|Budget: $18 million||Financed by: Indian Paintbrush; Paramount|
|Domestic Gross: $13,371,528||Domestic Distributor: Paramount|
|Overseas Gross: $6,904,284|
Directed by: Jason Reitman
Produced by: Steven M. Rales
Labor Day was the first of two Jason Reitman misfires in 2014, the second being the lower budgeted box office turkey Men, Women & Children — both films co-financed by Indian Paintbrush and Paramount. Labor Day was was budgeted at $18 million and originally scheduled to open on Christmas 2013 in a limited release, where it would expand over a few weekends. In November, Paramount moved the pic to a wide release on January 31, 2014 as counter-programming over the Superbowl weekend targeting female auds. Despite a solid marking push by Paramount, most of the marketing material was atrocious and months after this tanked, Jason Reitman criticized the sappy ad campaign and the trailers for not focusing on the perspective of the child.
The studio also partnered with the American Pie Council to promote National Pie Day through all marketing material (yes, you read that right), since the movie featured a sexy pie making scene. After Paramount spent tens of millions on marketing to help convince the public that Labor Day was not worth watching, it was tracking for a soft $8 million weekend. It bowed against That Awkward Moment and pulled in a poor $5,175,282 — placing #7 for the weekend led by holdovers Ride Along and Frozen. Labor Day had a modest 38.5% second frame decline to $3,184,785 but sank 60.7% over its third weekend when Valentine’s Day openers Endless Love, Winter’s Tale and About Last Night opened and were courting similar auds. It promptly lost most of its theater count and ended its domestic run with only $13,371,528.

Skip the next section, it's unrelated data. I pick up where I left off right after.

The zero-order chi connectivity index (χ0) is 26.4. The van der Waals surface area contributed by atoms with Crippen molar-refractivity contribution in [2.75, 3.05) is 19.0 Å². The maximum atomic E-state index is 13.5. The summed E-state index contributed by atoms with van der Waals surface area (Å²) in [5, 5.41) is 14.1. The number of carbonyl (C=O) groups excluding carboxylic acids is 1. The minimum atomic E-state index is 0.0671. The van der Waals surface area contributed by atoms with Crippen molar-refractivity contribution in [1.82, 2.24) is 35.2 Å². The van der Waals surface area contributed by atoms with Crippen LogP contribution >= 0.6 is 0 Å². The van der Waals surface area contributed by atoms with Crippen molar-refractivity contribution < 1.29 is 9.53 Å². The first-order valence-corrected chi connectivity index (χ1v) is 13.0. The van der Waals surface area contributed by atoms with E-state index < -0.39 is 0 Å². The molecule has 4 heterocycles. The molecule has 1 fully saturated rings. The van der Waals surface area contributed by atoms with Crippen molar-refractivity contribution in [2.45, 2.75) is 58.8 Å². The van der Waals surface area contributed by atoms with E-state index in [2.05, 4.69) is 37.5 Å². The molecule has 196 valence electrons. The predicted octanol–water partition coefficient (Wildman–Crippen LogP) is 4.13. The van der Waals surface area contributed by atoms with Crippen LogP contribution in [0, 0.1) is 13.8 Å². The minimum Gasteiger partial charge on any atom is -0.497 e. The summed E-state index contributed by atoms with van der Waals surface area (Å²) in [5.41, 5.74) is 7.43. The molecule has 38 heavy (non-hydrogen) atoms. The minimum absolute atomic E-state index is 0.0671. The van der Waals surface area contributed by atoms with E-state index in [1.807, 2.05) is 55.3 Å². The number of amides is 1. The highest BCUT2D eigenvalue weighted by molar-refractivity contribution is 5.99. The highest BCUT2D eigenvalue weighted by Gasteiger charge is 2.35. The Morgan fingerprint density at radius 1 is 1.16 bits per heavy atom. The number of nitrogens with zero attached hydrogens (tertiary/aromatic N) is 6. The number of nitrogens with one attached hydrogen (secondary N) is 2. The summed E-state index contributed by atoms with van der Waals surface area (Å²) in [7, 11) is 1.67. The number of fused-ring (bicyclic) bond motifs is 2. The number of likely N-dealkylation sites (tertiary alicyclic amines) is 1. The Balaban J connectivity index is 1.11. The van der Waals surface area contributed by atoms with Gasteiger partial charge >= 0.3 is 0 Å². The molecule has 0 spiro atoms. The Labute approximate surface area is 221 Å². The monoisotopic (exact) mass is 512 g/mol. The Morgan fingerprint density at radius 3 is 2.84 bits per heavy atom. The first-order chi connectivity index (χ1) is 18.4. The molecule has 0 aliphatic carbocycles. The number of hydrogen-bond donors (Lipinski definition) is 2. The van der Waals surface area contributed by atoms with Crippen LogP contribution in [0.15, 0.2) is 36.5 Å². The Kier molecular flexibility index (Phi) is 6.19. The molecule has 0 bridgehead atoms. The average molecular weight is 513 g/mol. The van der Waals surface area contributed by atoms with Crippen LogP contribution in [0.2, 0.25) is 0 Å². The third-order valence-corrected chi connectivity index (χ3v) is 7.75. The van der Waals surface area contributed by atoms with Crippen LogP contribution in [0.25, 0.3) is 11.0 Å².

Overseas, Labor Day was a dud with a $6.9 million cume, tanking in every market with $1.1 million from the UK as the highest gross and it went straight to video in Italy. After theaters take their percentage of the gross, Paramount would see back about $11.1 million from the worldwide total — leaving much of the P&A spend in the red and the budget at a loss.